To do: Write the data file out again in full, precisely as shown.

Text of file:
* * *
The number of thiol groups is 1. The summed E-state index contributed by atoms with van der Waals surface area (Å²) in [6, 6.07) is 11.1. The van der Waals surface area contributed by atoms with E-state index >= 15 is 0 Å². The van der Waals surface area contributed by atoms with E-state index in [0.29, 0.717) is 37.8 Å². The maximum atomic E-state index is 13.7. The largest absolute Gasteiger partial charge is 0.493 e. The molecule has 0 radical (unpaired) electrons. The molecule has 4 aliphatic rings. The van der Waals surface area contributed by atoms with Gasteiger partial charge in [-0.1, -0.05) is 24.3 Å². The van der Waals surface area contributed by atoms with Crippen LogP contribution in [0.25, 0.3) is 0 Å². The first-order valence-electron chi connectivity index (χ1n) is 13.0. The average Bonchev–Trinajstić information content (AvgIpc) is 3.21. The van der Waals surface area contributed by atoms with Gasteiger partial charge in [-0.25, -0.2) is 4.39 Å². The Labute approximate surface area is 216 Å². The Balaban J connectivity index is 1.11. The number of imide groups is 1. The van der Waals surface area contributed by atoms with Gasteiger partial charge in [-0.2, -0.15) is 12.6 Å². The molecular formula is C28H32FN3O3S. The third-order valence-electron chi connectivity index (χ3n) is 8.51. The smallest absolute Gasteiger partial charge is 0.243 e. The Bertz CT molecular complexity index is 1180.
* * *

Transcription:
The number of thiol groups is 1. The summed E-state index contributed by atoms with van der Waals surface area (Å²) in [6, 6.07) is 11.1. The van der Waals surface area contributed by atoms with E-state index >= 15 is 0 Å². The van der Waals surface area contributed by atoms with E-state index in [0.29, 0.717) is 37.8 Å². The maximum atomic E-state index is 13.7. The largest absolute Gasteiger partial charge is 0.493 e. The molecule has 0 radical (unpaired) electrons. The molecule has 4 aliphatic rings. The van der Waals surface area contributed by atoms with Gasteiger partial charge in [-0.1, -0.05) is 24.3 Å². The van der Waals surface area contributed by atoms with Crippen LogP contribution in [0.25, 0.3) is 0 Å². The first-order valence-electron chi connectivity index (χ1n) is 13.0. The average Bonchev–Trinajstić information content (AvgIpc) is 3.21. The van der Waals surface area contributed by atoms with Gasteiger partial charge in [-0.25, -0.2) is 4.39 Å². The Labute approximate surface area is 216 Å². The Balaban J connectivity index is 1.11. The number of imide groups is 1. The van der Waals surface area contributed by atoms with Gasteiger partial charge in [-0.2, -0.15) is 12.6 Å². The molecular formula is C28H32FN3O3S. The third-order valence-electron chi connectivity index (χ3n) is 8.51. The smallest absolute Gasteiger partial charge is 0.243 e. The Bertz CT molecular complexity index is 1180.